There’s nothing like starting out the New Year securing your WordPress blog. We all know that WordPress is really quick and easy to install but out of box it’s not necessarily configured to be fully secure or as secure as it could be. Keeping WordPress secure is not a full time job but a few simple tips and “hacks” implemented at any time post install will reduce the chances of your blog being the victim of  remote malicious activity.

Working on a client job recently I was asked to review the general security of a site and come up with recommendations on how best to improve the security and reduce the chance of remote malicious activity. My review included these tips below all of which were implemented on the clients site in question.

Server level “hacks”

Hide folder directory listings
To prevent nosy intruders from looking at what plugins or themes you have installed you can quickly install a blank index.html or index.php file in those folders. This will give a blank screen when those folders are accessed directly, hiding your plugin and theme information. If you are creating a blank index.php then put the following code inside:

// silence is golden

Save this file as index.php and ftp or SSH to your





WordPress Plugins

semi-securelogin reimagined This is a neat plugin that utilizes javascript to encrypt the login password using public and private security keys before it is sent to the server for validation. Useful if you’re blogging on a public, or non-secure / non-trustworthy wifi service. Once the plugin is installed and activated go to Settings, Semisecure Login change the “Number of Bits” to 2048 and click on the Generate Key button and you’re done. It’s not as strong and secure as using SSL for all administrative activity but where SSL is prohibitive I would recommend this plugin.

WordPress configuration changes

Move wp-config.php – this is a simple tip. Relocate your wp-config.php file to the directory / folder one up from your blog. So, if your blog is located in


then you would move wp-config.php from that folder to


It’s that simple providing you’re running WordPress 2.6 or greater. You’ll need ftp access or you can do this through an SSH connection. A great tip giving you peace of mind about your database and other configuration settings.

Add security keys in wp-config.php
First available in WordPress 2.6 and updated in 2.7 these security key settings ensure better encryption of information stored in user cookies when accessing your site. The keys can be anything, preferably difficult and lengthy (they won’t need to be remembered as they are set and forget) and you make the change by editing your wp-config.php file. To save you having to think of four phrases there is a great secret key generator at for you to use and it even makes creates the code for a true copy and paste experience. So, download and edit in your favorite text editor (or edit via SSH) your wp-config.php file, click on the secret key generator and then paste in the 4 lines of code to replace the multiple “define…” statements. Here’s the output I got from clicking on the key generator link:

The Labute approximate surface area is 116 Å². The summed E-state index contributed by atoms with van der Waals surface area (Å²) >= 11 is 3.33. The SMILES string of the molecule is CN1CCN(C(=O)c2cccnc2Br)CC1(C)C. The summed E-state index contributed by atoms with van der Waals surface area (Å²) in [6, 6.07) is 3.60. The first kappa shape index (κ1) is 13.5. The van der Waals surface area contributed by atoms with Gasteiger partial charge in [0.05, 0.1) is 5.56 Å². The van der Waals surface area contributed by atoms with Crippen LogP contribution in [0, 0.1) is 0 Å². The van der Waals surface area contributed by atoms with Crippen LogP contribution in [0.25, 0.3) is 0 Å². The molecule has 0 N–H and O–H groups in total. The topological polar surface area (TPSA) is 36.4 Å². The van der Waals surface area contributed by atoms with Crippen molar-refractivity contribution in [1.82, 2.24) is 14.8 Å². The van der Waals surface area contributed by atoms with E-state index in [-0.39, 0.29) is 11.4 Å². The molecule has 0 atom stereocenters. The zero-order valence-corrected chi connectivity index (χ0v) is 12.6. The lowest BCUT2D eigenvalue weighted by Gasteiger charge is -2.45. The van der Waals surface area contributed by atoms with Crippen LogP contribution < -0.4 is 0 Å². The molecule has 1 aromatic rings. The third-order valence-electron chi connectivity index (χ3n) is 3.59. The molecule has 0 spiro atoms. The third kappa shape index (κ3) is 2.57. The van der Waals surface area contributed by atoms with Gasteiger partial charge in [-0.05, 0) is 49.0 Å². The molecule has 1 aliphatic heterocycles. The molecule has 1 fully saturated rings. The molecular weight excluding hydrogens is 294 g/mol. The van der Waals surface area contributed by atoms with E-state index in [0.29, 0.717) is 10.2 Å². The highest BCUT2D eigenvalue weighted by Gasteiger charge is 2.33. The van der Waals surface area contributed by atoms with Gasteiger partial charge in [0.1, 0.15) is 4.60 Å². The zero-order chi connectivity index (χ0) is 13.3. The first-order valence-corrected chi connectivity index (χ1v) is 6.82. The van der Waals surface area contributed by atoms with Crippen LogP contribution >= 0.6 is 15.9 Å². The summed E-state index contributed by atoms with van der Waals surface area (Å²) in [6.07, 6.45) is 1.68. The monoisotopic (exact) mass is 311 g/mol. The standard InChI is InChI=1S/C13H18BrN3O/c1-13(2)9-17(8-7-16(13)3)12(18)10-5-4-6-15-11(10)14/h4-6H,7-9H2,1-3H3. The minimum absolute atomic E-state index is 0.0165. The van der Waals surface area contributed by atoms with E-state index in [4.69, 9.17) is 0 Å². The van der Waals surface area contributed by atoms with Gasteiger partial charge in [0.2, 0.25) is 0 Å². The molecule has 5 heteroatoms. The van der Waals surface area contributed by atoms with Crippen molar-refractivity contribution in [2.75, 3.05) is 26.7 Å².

define('AUTH_KEY','m/if.C66;t%7-~+,lL~x-|~s?Rv5uH?EpsO qc$u}h(`iC19|;}>RifWdX8x6I_v');
define('SECURE_AUTH_KEY', 'J|xwv@Hws vO2rbVV ]WqicA.`,87bc2_otEi&Xdy+!O2-yWI,*3nSB?t%iIhcN,');

Removing login error messages – this little tip will quite simply remove the error message from being displayed on the WordPress login page. This tip is theme based (so remember this if you switch themes) and you add one line into the themes functions.php. Here’s the line, place it at the bottom of the file:

add_filter('login_errors',create_function('$a', "return null;"));

Rename the “admin login id” – another simple and effective tip. The default administrator login name in WordPress is “admin” (although for new installations you can change it at install time). This tip works well for existing installations. By changing this to something only you know this will help protect your blog from random attempts to login with administrative privileges. So on an existing blog you’ll need access to your WordPress database and in particular the “wp_users” table. It’s likely you’ll have phpMyAdmin available as a tool to work with your databases. You’ll need to get to the bit that allows you to run a SQL command. Here’s the command:

update tableprefix_users set user_login='newuser' where user_login='admin';

Note: “tableprefix” is usually “wp_” and “newuser” is the name you want your admin login to be. For example : “banana” or “alongadminusernamethatwillbedifficulttoguess”.

If you have any tips on securing your WordPress installation and you are willing to share them 🙂 please leave a comment.


1 Comment

Sean Hayes – professional WordPress consulting What to do if your blog has been hacked · February 23, 2010 at 6:03 pm

[…] admin and FTP passwords regularly is always good practice but there are more hints and tips in my WordPress Security […]

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